These regional differences may also reflect the influence of other religious and cultural traditions in certain areas of the world. More than eight-in-ten (83%) leaders living in Hindu-majority countries say consuming alcohol is incompatible with being a good evangelical; 78% of those living in Muslim-majority countries take the same position, as do 67% of those living in Buddhist-majority countries.

C. Beliefs

Nearly all of the Lausanne leaders (96%) believe that Christianity is the one, true faith leading to eternal life. Only 1% say that many religions can lead to eternal life.

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This near unanimity contrasts sharply with the answers given by rank-and-file evangelicals on surveys in the U.S. and sub-Saharan Africa. Evangelical Protestants in the U.S. are divided on whether “my religion is the one, true faith leading to eternal life,” with 51% saying it is the sole path to eternal life and 45% saying many religions can lead to eternal life.10 Opinions among evangelical Protestants in 15 countries across sub-Saharan Africa vary widely on this question. The percentage of self-identified evangelical Protestants saying “my religion is the one true faith leading to eternal life” ranges from a low of 25% in Cameroon to a high of 86% in Ethiopia.11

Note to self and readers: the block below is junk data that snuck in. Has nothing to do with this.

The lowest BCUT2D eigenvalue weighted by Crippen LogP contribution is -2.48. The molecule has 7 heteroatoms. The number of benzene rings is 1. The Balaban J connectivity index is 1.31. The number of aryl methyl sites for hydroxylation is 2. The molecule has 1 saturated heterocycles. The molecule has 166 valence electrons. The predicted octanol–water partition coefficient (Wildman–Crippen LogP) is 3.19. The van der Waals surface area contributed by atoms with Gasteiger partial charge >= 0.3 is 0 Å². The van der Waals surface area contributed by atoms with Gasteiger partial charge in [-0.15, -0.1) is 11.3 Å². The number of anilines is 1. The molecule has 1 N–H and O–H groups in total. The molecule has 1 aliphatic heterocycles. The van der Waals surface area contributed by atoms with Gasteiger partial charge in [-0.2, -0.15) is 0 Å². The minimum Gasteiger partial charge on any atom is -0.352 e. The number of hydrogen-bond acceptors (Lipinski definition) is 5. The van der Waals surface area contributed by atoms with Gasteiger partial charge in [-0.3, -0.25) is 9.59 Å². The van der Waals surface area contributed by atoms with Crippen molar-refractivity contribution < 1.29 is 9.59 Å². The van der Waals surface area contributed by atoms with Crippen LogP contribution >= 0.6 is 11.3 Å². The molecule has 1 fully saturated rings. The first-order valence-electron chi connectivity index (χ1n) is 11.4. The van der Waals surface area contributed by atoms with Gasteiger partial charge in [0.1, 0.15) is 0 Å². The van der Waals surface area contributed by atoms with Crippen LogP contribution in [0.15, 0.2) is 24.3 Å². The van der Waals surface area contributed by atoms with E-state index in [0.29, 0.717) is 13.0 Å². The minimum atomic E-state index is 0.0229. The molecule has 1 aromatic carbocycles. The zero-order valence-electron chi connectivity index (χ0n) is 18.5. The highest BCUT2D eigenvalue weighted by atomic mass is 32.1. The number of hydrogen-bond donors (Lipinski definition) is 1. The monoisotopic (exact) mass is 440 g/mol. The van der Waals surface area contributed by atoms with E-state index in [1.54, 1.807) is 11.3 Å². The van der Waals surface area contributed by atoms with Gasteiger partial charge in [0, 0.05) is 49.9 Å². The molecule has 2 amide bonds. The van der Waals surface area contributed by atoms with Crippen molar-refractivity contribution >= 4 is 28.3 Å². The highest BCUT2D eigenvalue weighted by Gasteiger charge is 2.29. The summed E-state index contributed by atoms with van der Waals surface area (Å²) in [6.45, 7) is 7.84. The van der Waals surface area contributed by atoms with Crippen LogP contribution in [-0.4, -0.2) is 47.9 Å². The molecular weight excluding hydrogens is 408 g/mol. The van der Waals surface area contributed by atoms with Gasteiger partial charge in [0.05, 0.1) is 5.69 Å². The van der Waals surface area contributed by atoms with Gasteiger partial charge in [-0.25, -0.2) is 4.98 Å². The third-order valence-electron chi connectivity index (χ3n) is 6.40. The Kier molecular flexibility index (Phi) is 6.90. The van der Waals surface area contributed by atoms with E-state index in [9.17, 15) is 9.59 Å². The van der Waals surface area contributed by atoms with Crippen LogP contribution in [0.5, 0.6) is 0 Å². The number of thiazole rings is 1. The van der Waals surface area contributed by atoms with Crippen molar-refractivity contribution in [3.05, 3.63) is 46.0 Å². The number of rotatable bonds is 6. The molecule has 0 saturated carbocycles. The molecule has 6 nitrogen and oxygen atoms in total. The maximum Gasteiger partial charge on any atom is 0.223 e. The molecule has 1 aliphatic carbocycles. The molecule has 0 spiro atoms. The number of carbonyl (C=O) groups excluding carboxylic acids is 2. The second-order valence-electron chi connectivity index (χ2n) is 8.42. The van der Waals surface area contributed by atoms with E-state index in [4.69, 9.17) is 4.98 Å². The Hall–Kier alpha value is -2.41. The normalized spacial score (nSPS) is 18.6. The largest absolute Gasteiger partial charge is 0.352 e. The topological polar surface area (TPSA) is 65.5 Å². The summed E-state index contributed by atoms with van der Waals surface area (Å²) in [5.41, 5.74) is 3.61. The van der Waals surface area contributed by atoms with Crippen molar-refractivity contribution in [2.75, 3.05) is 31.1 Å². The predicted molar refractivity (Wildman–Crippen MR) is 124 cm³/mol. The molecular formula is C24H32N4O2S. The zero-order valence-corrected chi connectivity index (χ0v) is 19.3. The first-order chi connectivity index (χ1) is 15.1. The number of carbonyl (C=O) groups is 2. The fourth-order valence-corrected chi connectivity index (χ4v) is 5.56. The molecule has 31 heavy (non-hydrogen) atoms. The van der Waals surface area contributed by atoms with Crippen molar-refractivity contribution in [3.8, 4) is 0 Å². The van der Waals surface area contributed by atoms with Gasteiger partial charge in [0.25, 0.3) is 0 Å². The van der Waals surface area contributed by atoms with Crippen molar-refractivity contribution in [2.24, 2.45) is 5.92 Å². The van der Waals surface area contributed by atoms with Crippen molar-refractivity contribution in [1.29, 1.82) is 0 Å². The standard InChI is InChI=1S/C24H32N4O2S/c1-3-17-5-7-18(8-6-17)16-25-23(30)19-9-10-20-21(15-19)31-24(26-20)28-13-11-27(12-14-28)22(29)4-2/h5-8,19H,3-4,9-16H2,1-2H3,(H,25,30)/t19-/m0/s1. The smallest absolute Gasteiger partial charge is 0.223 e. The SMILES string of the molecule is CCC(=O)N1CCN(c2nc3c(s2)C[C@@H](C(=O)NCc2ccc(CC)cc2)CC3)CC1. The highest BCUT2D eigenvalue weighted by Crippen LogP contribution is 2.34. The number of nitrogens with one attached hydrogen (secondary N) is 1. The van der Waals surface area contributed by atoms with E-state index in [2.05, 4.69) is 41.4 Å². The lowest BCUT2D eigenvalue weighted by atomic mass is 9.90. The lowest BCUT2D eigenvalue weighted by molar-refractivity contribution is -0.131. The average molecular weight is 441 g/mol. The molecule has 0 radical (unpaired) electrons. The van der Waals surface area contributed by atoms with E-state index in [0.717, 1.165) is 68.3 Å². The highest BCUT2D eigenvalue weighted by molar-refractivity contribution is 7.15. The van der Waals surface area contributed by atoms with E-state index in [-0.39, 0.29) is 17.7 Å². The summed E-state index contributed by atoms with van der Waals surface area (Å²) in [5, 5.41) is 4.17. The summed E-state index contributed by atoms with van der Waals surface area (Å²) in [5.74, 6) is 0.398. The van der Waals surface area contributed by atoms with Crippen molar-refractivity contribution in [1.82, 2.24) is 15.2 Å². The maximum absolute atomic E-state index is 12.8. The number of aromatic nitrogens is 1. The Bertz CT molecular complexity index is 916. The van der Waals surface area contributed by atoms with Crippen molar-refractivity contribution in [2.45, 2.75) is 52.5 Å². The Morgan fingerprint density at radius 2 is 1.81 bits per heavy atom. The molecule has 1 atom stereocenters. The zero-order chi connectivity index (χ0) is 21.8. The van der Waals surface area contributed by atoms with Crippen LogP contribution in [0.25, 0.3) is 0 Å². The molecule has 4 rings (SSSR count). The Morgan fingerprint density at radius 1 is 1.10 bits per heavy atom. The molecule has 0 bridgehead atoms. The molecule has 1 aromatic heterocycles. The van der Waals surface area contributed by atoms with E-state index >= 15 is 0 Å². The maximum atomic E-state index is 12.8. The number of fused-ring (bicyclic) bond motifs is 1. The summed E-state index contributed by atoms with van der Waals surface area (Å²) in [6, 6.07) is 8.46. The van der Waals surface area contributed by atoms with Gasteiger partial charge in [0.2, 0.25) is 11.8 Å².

Nearly all of the Lausanne Congress participants (98%) believe that the Bible is the Word of God. However, there is an almost even split between those who believe that everything in the Bible should be taken literally (50%) and those who do not (48%). Global South leaders are more likely than those from the Global North to say that the Bible should be taken literally, word for word (58% vs. 40%).

U.S. leaders participating in the Congress are evenly split between those who take everything in the Bible literally and those who do not (48% to 49%, respectively). As a point of comparison, evangelical Protestants in the U.S. are more likely to say they read the Bible literally; two-thirds (68%) take this view, while about one-quarter (27%) say that the Bible is the Word of God but that not everything in it should be taken literally, word for word.12